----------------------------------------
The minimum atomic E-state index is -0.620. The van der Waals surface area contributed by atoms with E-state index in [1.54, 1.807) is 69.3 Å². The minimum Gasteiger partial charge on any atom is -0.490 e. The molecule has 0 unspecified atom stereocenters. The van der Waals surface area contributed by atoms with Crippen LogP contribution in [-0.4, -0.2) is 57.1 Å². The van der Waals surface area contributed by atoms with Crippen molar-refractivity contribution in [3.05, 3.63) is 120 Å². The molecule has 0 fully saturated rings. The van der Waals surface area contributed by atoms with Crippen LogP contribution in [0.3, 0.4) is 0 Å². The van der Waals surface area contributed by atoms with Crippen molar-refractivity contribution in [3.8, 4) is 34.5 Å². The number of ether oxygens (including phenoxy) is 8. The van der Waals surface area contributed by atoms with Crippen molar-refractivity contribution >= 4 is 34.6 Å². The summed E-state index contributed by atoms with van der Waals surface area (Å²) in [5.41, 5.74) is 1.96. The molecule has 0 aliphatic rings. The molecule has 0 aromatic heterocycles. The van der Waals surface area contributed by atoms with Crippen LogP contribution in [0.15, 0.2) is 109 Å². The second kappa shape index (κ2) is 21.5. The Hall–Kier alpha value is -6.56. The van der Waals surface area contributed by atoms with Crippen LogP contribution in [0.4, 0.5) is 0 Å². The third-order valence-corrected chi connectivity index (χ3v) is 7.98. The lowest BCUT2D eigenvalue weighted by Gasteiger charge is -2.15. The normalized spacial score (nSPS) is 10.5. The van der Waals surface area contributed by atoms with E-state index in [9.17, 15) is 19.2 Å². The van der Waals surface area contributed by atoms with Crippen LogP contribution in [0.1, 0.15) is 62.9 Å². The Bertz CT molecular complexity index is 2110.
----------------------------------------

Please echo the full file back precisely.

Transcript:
The minimum atomic E-state index is -0.620. The van der Waals surface area contributed by atoms with E-state index in [1.54, 1.807) is 69.3 Å². The minimum Gasteiger partial charge on any atom is -0.490 e. The molecule has 0 unspecified atom stereocenters. The van der Waals surface area contributed by atoms with Crippen LogP contribution in [-0.4, -0.2) is 57.1 Å². The van der Waals surface area contributed by atoms with Crippen molar-refractivity contribution in [3.05, 3.63) is 120 Å². The molecule has 0 fully saturated rings. The van der Waals surface area contributed by atoms with Crippen LogP contribution in [0.3, 0.4) is 0 Å². The van der Waals surface area contributed by atoms with Crippen molar-refractivity contribution in [3.8, 4) is 34.5 Å². The number of ether oxygens (including phenoxy) is 8. The van der Waals surface area contributed by atoms with Crippen molar-refractivity contribution >= 4 is 34.6 Å². The summed E-state index contributed by atoms with van der Waals surface area (Å²) in [5.41, 5.74) is 1.96. The molecule has 0 aliphatic rings. The molecule has 0 aromatic heterocycles. The van der Waals surface area contributed by atoms with Crippen LogP contribution in [0.15, 0.2) is 109 Å². The second kappa shape index (κ2) is 21.5. The Hall–Kier alpha value is -6.56. The van der Waals surface area contributed by atoms with Crippen LogP contribution in [0.4, 0.5) is 0 Å². The third-order valence-corrected chi connectivity index (χ3v) is 7.98. The lowest BCUT2D eigenvalue weighted by Gasteiger charge is -2.15. The normalized spacial score (nSPS) is 10.5. The van der Waals surface area contributed by atoms with E-state index in [9.17, 15) is 19.2 Å². The van der Waals surface area contributed by atoms with Crippen LogP contribution in [0.1, 0.15) is 62.9 Å². The Bertz CT molecular complexity index is 2110.